Praying Mantis (1991) was the result, a mainly live recording laid down at his old haunt St. Mark’s, before an enthusiastic audience. Drawing on his experience as a rock performer, Carroll unfurls a mixture of semi-improvised comic monologues and precise bursts of poetry, including pieces from his collections Living at the Movies (1972) and The Book of Nods (1986).

As delivered in his distinctive Noo Yawk whine, with some words so tangled in thick vowels they’re almost another language, others punctuated by a peculiar cadence where pauses appear unexpectedly, the material requires intense attention that rewards with humor and flashes of subtle, elegant observation.

Fans of Carroll’s non-fiction and rock and roll, concerned that a spoken word album might be dry, will be appeased by the tales of racing pubic lice, performance art collaborations with cockroaches, an erotically-charged heist tale and the Catholic take on Philip Roth’s masturbatory super time riff from Portnoy’s Complaint. But comic notes aside, there’s a dark urban poetry here, and visions filtered through a sieve of corruption, vice, longing and complex chemistries. As a statement of transition, Praying Mantis struck a confident note of a nimble artist reinventing himself anew.

10 You May Have Missed In 2007

They Came,
throughout 2007,

and I Heard,
as I do always try to.

but Just in case you haven’t,
or didn’t yet,

Here to hear are the ten discs
(listed strictly alphabetically of course)

that I most urge your ears immediately upon…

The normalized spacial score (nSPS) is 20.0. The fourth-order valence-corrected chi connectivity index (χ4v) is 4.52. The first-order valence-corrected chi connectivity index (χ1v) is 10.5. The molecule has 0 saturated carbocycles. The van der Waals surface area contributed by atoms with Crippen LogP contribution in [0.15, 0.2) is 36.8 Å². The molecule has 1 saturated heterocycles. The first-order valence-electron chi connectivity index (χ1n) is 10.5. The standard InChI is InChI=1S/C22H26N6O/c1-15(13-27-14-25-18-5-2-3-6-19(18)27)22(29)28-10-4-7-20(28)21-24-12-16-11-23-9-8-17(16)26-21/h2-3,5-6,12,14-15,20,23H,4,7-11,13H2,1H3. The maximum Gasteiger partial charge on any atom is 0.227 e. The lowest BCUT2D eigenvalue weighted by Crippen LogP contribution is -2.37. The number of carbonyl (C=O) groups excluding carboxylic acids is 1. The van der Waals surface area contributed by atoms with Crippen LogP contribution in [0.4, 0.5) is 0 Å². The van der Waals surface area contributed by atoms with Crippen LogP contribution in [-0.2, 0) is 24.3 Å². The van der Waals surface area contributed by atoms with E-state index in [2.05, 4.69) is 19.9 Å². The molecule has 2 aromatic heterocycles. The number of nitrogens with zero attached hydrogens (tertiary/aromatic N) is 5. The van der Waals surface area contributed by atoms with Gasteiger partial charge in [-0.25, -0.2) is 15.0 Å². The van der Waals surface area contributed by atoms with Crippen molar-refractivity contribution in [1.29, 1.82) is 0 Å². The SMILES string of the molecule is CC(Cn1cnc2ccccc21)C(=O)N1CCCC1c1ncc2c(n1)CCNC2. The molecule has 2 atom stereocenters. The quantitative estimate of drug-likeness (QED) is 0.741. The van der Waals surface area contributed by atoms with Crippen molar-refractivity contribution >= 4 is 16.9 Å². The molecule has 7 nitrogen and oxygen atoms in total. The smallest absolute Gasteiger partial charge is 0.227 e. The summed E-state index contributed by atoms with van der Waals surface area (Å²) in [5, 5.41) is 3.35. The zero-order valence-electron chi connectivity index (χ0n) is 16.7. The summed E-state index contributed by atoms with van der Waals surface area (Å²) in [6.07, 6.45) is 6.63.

1. DEBRIS Static Disposal
(Anopheles Records)

(Ram Records)

(SteadyBoy Records)

of the Lickity-Splits

5. LOLAS Like The Sun
(Jam Recordings)

(Modd Couple)

7. JACK PEDLER Let’s Get Nervous!
(Race Records)

Best of the EssBee CD’s Vol. 2 (El Toro Records)


10. ROBIN STANLEY Chronic Empire
(Creative Artists)


For all of those
who like to read as they rawk,

Uncover even more
about 07’s Top Lost Grooves
Right HERE !!

Shalini Chatterjee Profile/Interview

When 3-year old Shalini Chatterjee discovered the cartoon “Josie and the Pussycatsâ€Â on Scottish TV, this brought on a fascination with music and performance. These interests developed into a lifestyle when she immersed herself in the indie rock scene around the University of Wisconsin in the ‘80s. Later, a relationship with Game Theory main-man Scott Miller led to her meeting Mitch Easter – Let’s Active mastermind and producer of early R.E.M. and many other college radio luminaries in the heyday of ‘80s indie rock; she and Easter are now married, play on each other’s records, and live in North Carolina. After releasing two albums while fronting the band Vinyl Devotion, Shalini (current band name) released her/their masterpiece (thus far) in 2004; Metal Corner is an album of spellbinding Power Pop – something like Cheap Trick if they had a cool girl singer. In late 2007 Shalini’s second album, The Surface and the Shine, appeared and continued to explore the terrain of catchy, ‘80s-influenced pop songs driven by ‘70s-style power chord riffs. Shalini, currently busy organizing a 5-day film and music festival which will take place this summer, recently took time out to have the following e-conversation with me: